FBA, positive behavior intervention - OSEP letter

Discussion in 'Special Ed 101' started by Sheila, Nov 3, 2007.

  1. Sheila

    Sheila Moderator

    FBA, positive behavior intervention - OSEP policy letter


    http://www.ed.gov/policy/speced/guid/idea/letters/2007-1/christiansen020907discipline1q2007.pdf


    Dated February 9, 2007


    Dr. Kris Christiansen
    Assistant Superintendent of Special Education and Related Services
    Washoe County School District, Student Support Services
    P.O. Box 30425
    Reno, Nevada 89520-3425

    Dear Dr. Christiansen:

    Thank you for your recent letter to the Office of Special Education Programs (OSEP) in which you forwarded to my attention a letter submitted initially to this office dated May 10, 2005. I apologize for the delay in responding. You are asking for clarification under Part B of the Individuals with Disabilities Education Act (Part B) regarding whether a Functional Behavior Assessment (FBA) always triggers the procedural safeguards applicable to an evaluation or an independent educational evaluation (IEE) and whether parent consent is required prior to conducting an FBA.

    In your May 10, 2005 letter, you reference an OSEP letter to Montana attorney Jennifer L. Scheinz dated June 7, 2000, in which OSEP responded, based on the situation posed by Ms. Scheinz’s query, that an FBA conducted subsequent to the initial evaluation was a reevaluation, and that a parent was entitled to an IEE under applicable regulations if the parent disagreed with the child’s FBA. On the other hand, you point out that the clarification provided in OSEP’s 22nd Annual Report to Congress on the Implementation of the IDEA and in Technical Assistance Guide #1, suggests that an FBA is a teaching methodology, which requires ongoing data collection to determine the effectiveness and efficiency of the behavior support plan.” See OSEP Center on Positive Behavioral Interventions and Supports, Applying Positive Behavioral Supports and Functional Behavioral Assessments in Schools, 9, 17 (1999).’

    Your May 10, 2005 letter also makes reference to the U.S. Supreme Court’s decision in Chevron U.S.A., Inc. v. Natural Resources Defense Council, Inc., 467 U.S. 837, 843-44 (1984), and you ask to which OSEP interpretation your School District should give deference. As explained below, we do not believe that the Scheinz letter and the TAG are in conflict. 1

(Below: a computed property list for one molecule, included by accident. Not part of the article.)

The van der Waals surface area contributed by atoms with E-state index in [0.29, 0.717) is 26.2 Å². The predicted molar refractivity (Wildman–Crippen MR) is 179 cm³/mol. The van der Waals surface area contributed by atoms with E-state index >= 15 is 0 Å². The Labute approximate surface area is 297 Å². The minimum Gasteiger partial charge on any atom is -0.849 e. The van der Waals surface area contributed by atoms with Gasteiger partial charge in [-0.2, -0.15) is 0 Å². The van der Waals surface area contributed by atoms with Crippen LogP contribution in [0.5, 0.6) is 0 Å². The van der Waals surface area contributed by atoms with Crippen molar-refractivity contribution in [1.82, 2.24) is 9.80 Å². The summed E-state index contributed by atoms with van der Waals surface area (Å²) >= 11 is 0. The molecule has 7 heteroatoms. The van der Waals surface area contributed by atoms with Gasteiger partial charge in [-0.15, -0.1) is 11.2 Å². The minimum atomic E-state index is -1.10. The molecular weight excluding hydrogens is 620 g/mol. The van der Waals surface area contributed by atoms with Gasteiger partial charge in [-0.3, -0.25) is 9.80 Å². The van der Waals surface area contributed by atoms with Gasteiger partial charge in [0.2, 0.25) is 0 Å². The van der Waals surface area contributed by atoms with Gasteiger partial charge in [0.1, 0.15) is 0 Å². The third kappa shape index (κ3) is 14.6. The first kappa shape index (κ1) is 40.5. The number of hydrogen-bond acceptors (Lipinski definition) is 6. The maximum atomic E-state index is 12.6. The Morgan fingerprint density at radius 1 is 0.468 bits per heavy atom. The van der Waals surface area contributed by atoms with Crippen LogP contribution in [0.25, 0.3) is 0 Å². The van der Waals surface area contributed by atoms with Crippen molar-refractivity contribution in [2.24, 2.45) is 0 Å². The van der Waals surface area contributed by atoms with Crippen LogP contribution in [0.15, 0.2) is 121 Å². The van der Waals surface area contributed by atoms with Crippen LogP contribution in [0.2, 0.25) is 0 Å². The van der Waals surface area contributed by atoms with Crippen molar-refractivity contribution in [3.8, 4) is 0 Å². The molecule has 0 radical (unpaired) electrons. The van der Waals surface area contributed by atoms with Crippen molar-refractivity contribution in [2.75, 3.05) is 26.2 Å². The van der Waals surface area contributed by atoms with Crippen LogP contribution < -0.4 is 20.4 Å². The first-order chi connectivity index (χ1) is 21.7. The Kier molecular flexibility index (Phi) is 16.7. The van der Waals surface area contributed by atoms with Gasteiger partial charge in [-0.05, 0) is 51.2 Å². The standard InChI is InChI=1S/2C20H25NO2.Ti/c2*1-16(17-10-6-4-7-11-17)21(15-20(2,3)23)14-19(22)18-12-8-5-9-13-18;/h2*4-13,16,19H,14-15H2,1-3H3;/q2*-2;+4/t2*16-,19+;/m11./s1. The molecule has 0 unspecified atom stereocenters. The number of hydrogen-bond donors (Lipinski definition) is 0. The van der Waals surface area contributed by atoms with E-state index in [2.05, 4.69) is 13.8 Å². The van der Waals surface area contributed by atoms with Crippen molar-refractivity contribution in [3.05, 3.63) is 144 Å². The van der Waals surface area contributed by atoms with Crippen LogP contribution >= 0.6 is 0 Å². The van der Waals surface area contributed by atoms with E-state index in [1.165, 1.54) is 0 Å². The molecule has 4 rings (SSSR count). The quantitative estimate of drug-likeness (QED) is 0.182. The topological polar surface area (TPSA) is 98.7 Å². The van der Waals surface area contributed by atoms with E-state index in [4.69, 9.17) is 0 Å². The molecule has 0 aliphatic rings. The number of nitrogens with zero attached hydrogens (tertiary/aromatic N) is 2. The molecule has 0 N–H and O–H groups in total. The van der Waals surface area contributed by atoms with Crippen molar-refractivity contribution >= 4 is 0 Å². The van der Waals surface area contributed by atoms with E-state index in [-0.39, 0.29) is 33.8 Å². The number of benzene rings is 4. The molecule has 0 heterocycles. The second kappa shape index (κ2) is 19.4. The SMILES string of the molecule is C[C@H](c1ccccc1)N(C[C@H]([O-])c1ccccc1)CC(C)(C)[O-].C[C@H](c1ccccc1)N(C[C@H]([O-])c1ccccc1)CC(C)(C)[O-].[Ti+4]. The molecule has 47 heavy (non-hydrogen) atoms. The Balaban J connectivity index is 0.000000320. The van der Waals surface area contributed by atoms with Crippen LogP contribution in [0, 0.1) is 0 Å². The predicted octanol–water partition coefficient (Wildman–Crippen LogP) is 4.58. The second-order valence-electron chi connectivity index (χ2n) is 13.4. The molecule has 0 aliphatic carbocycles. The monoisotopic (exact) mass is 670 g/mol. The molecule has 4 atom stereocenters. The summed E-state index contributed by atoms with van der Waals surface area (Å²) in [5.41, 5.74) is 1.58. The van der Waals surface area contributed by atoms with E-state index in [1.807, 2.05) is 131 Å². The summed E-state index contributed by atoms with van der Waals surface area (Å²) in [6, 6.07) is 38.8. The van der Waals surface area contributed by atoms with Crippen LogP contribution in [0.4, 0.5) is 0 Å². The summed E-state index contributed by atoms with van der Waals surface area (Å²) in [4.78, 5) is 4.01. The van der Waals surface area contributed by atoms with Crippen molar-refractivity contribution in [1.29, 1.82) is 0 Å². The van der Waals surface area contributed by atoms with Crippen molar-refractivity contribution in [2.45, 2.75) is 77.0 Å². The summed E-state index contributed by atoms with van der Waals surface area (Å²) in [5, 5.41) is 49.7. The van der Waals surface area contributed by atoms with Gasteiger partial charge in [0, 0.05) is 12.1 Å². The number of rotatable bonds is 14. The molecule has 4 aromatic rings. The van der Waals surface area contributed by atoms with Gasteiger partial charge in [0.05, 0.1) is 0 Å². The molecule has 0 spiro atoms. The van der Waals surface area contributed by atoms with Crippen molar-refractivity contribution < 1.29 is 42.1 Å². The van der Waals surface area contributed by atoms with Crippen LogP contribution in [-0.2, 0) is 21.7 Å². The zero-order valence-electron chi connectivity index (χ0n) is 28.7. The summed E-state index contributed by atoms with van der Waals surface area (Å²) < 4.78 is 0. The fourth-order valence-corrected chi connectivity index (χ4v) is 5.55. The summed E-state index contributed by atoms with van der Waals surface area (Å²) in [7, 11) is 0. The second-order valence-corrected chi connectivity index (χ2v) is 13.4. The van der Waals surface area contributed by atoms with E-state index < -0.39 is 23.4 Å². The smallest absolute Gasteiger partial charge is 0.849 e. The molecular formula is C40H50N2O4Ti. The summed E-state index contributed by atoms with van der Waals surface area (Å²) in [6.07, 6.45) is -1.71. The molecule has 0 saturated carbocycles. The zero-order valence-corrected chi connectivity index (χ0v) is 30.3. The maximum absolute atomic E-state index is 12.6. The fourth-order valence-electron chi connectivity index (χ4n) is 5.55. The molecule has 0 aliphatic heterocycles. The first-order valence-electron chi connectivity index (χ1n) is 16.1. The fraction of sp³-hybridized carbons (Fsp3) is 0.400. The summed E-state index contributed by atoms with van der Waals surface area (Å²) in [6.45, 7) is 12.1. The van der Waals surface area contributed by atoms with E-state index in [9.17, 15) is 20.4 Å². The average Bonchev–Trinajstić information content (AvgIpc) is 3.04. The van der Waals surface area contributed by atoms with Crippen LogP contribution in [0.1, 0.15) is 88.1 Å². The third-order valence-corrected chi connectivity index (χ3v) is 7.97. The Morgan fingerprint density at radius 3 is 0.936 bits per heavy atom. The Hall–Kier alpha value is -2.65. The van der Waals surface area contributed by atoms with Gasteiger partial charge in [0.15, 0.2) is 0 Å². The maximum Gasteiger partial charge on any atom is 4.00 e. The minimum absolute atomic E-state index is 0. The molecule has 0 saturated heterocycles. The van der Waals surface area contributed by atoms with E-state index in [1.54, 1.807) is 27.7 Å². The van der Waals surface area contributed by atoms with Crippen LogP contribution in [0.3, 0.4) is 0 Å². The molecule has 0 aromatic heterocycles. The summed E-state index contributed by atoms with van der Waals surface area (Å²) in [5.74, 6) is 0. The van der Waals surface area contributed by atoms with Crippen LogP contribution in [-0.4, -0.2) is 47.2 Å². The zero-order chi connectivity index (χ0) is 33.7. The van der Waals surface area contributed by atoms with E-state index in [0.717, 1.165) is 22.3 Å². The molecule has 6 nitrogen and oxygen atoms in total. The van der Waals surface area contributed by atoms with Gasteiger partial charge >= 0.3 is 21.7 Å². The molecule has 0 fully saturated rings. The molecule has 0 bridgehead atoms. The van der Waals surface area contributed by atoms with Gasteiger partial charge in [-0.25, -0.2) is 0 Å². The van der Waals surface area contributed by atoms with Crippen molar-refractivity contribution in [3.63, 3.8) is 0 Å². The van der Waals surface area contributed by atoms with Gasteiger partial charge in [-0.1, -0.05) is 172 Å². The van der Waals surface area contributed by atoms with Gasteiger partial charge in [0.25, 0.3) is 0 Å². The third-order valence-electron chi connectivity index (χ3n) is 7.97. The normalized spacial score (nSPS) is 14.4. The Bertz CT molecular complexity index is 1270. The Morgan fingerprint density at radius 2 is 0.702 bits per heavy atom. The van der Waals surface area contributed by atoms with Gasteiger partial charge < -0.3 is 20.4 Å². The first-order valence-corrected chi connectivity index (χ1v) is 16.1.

If an FBA is used to evaluate an individual child in accordance with 34 CFR §§300.304 through 300.311 to assist in determining whether the child is a child with a disability and the nature and extent of special education and related services that the child needs, it is considered an evaluation under Part B and the regulation at 34 CFR §300.15. Parental consent, consistent with 34 CFR §300.300(a) and (b), is required for an FBA conducted as an individual evaluation or reevaluation. If the FBA is conducted for individual evaluative purposes to develop or modify a behavioral intervention plan for a particular child, under 34 CFR §300.502, a parent who disagrees with the child’s FBA would have the right to request an IEE at public expense. [emphasis added] These regulatory provisions are consistent with the policy clarification provided in the Scheinz letter.

    In contrast, the excerpt from the TAG reproduced in the 22nd Annual Report to Congress on the Implementation of the IDEA provides technical assistance for public agency personnel who wish to utilize positive behavioral supports and FBAs as methodologies within the agency’s schools to improve the behavior of all students in the schools. The TAG is a compilation of research that reflects the opinions of the authors and does not necessarily reflect the views of the U.S. Department of Education. The purpose of the FBA is summarized in the TAG as “a process of understanding behavior in the context in which it is observed and of guiding the development of positive behavioral interventions that are relevant, effective, and efficient. FBA is a best and preferred practice for all challenging behavior, not just for behavioral events that result in suspensions or other disciplinary actions” TAG #1, at 9.